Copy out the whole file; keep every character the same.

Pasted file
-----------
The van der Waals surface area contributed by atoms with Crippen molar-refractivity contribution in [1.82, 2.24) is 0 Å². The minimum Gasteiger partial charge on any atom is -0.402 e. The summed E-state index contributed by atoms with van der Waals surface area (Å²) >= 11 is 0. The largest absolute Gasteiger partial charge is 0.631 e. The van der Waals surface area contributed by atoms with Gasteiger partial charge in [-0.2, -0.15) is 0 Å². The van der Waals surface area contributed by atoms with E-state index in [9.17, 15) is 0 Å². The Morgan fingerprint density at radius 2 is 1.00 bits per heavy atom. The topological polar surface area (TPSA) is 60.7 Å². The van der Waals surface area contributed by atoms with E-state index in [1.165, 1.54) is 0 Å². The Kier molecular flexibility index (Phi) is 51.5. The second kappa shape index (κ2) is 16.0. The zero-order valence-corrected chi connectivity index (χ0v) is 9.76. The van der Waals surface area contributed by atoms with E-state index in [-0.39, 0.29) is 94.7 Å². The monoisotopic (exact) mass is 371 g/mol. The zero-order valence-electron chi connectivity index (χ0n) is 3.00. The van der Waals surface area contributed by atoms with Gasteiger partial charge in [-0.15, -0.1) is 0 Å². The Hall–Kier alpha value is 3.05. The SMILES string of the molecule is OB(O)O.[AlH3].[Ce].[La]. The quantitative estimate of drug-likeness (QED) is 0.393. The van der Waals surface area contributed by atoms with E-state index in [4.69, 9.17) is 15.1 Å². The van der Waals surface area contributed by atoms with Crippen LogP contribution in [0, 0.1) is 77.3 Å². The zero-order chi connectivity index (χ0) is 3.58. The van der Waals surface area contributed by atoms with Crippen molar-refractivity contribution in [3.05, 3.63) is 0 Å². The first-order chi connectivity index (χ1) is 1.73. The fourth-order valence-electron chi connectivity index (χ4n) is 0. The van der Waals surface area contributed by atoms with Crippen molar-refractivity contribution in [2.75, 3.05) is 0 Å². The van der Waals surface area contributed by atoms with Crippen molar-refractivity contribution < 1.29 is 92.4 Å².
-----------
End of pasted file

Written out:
The van der Waals surface area contributed by atoms with Crippen molar-refractivity contribution in [1.82, 2.24) is 0 Å². The minimum Gasteiger partial charge on any atom is -0.402 e. The summed E-state index contributed by atoms with van der Waals surface area (Å²) >= 11 is 0. The largest absolute Gasteiger partial charge is 0.631 e. The van der Waals surface area contributed by atoms with Gasteiger partial charge in [-0.2, -0.15) is 0 Å². The van der Waals surface area contributed by atoms with E-state index in [9.17, 15) is 0 Å². The Morgan fingerprint density at radius 2 is 1.00 bits per heavy atom. The topological polar surface area (TPSA) is 60.7 Å². The van der Waals surface area contributed by atoms with E-state index in [1.165, 1.54) is 0 Å². The Kier molecular flexibility index (Phi) is 51.5. The second kappa shape index (κ2) is 16.0. The zero-order valence-corrected chi connectivity index (χ0v) is 9.76. The van der Waals surface area contributed by atoms with E-state index in [-0.39, 0.29) is 94.7 Å². The monoisotopic (exact) mass is 371 g/mol. The zero-order valence-electron chi connectivity index (χ0n) is 3.00. The van der Waals surface area contributed by atoms with Gasteiger partial charge in [-0.15, -0.1) is 0 Å². The Hall–Kier alpha value is 3.05. The SMILES string of the molecule is OB(O)O.[AlH3].[Ce].[La]. The quantitative estimate of drug-likeness (QED) is 0.393. The van der Waals surface area contributed by atoms with E-state index in [4.69, 9.17) is 15.1 Å². The van der Waals surface area contributed by atoms with Crippen LogP contribution in [0, 0.1) is 77.3 Å². The zero-order chi connectivity index (χ0) is 3.58. The van der Waals surface area contributed by atoms with Crippen molar-refractivity contribution in [3.05, 3.63) is 0 Å². The first-order chi connectivity index (χ1) is 1.73. The fourth-order valence-electron chi connectivity index (χ4n) is 0. The van der Waals surface area contributed by atoms with Crippen molar-refractivity contribution in [2.75, 3.05) is 0 Å². The van der Waals surface area contributed by atoms with Crippen molar-refractivity contribution < 1.29 is 92.4 Å².